This systematic review aimed to evaluate the benefits of providing remote vision rehabilitation services for people with low vision via telerehabilitation, which uses an Internet-based approach rather than the usual office-based consultations. The main outcome of interest is vision-related quality of life, but we also are interested in visual function measures such as reading speed, as well as compliance with scheduled sessions and patient satisfaction.
Low vision is a reduction in visual function that cannot be fixed by eyeglasses, contact lenses, or other medical and surgical treatments. People with low vision may find it difficult to perform daily activities such as reading and driving. Currently, about 314 million people have low vision worldwide.
One way to help people with low vision is rehabilitation, during which they are taught to use magnification devices and techniques to make the most of their remaining vision; they are also evaluated periodically to reinforce skills. Office-based rehabilitation for low vision has been shown to be effective; however, transportation barriers may decrease compliance with training and undermine the overall effectiveness of the program.
It is possible to deliver low vision rehabilitation through the Internet (i.e., telerehabilitation). Telerehabilitation avoids the challenges related to transportation to in-office visits and also offers the convenience and practicality of rehabilitation sessions in the home.
Key results and quality of the evidence
The authors of this review did not find any eligible study that directly addressed the research question. The search is current to 15 June 2015.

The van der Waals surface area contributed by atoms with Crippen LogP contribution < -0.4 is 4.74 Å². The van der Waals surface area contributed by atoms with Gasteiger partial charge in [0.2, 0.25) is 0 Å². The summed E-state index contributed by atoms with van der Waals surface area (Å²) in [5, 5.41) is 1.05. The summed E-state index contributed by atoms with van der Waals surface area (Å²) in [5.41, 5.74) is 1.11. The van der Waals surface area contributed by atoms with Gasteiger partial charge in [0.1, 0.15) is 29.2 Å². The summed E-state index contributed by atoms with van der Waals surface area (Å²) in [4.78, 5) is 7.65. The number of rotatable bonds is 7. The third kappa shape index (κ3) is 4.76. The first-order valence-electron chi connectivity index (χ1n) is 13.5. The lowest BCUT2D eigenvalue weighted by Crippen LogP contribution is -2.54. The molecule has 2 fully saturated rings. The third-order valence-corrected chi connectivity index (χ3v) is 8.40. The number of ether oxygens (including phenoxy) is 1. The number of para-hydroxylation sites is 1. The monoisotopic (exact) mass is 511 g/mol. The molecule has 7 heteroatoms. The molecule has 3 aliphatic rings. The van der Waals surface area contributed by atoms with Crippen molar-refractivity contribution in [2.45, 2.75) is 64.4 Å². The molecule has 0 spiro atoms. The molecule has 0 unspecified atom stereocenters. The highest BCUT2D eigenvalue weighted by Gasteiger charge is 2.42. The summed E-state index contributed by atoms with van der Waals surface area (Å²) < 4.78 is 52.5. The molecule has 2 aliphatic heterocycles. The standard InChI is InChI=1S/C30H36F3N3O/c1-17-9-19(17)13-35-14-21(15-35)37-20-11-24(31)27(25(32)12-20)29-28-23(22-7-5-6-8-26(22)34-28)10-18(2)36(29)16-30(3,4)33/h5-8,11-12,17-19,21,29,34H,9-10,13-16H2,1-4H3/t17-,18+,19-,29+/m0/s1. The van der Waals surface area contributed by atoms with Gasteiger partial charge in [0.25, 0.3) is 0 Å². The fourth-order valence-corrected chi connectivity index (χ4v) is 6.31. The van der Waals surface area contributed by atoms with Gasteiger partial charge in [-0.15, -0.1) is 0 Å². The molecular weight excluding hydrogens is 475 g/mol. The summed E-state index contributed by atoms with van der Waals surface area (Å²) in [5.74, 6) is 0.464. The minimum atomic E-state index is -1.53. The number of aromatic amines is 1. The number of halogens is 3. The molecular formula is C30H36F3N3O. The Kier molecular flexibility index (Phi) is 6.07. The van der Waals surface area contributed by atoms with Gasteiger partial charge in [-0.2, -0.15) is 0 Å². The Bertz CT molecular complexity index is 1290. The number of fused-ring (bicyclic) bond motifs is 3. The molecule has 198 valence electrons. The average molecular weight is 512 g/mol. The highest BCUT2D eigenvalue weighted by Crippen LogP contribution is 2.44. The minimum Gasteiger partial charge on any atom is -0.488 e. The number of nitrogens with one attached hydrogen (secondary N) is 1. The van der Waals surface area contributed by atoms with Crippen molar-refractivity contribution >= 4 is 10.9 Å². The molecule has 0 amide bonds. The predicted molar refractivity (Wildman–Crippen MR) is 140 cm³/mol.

We did not find any evidence on whether the use of telerehabilitation is feasible or a potentially viable means to remotely deliver rehabilitation services to individuals with low vision. Given the disease burden and the growing interest in telemedicine, there is a need for future pilot studies and subsequent clinical trials to explore the potential for telerehabilitation as a platform for providing services to people with low vision.
Low vision affects over 300 million people worldwide and can compromise both activities of daily living and quality of life. Rehabilitative training and vision assistive equipment (VAE) may help, but some visually impaired people have limited resources to attend in-person visits at rehabilitation clinics. These people may be able to overcome barriers to care through remote, Internet-based consultation (i.e., telerehabilitation).
To compare the effects of telerehabilitation with face-to-face (e.g., in-office or inpatient) vision rehabilitation services for improving vision-related quality of life and reading speed in people with visual function loss due to any ocular condition. Secondary objectives are to evaluate compliance with scheduled rehabilitation sessions, abandonment rates for visual assistive equipment devices, and patient satisfaction ratings.
We searched CENTRAL (which contains the Cochrane Eyes and Vision Group Trials Register) (2015 Issue 5), Ovid MEDLINE, Ovid MEDLINE In-Process and Other Non-Indexed Citations, Ovid MEDLINE Daily, Ovid OLDMEDLINE (January 1980 to June 2015), EMBASE (January 1980 to June 2015), PubMed (1980 to June 2015), ClinicalTrials.gov (www.clinicaltrials.gov) and the World Health Organization (WHO) International Clinical Trials Registry Platform (ICTRP) (www.who.int/ictrp/search/en). We did not use any language restriction or study design filter in the electronic searches; however, we restricted the searches from 1980 onwards because the Internet was not introduced to the public until 1982. We last searched the electronic databases on 15 June 2015.
We planned to include randomized controlled trials (RCTs) or controlled clinical trials (CCTs) in which participants were diagnosed with low vision and were undergoing low vision rehabilitation using an Internet, web-based technology compared with an approach based on in-person consultations.
Two authors independently screened titles and abstracts, and then full-text articles against the eligibility criteria. We planned to have two authors independently abstract data from included studies. We resolved discrepancies by discussion.
We did not find any study that met the inclusion criteria for this review and, hence, we did not conduct a quantitative analysis. As a part of the background, we discussed review articles on telemedicine for facilitating communication with elderly individuals or for providing remote ophthalmological care.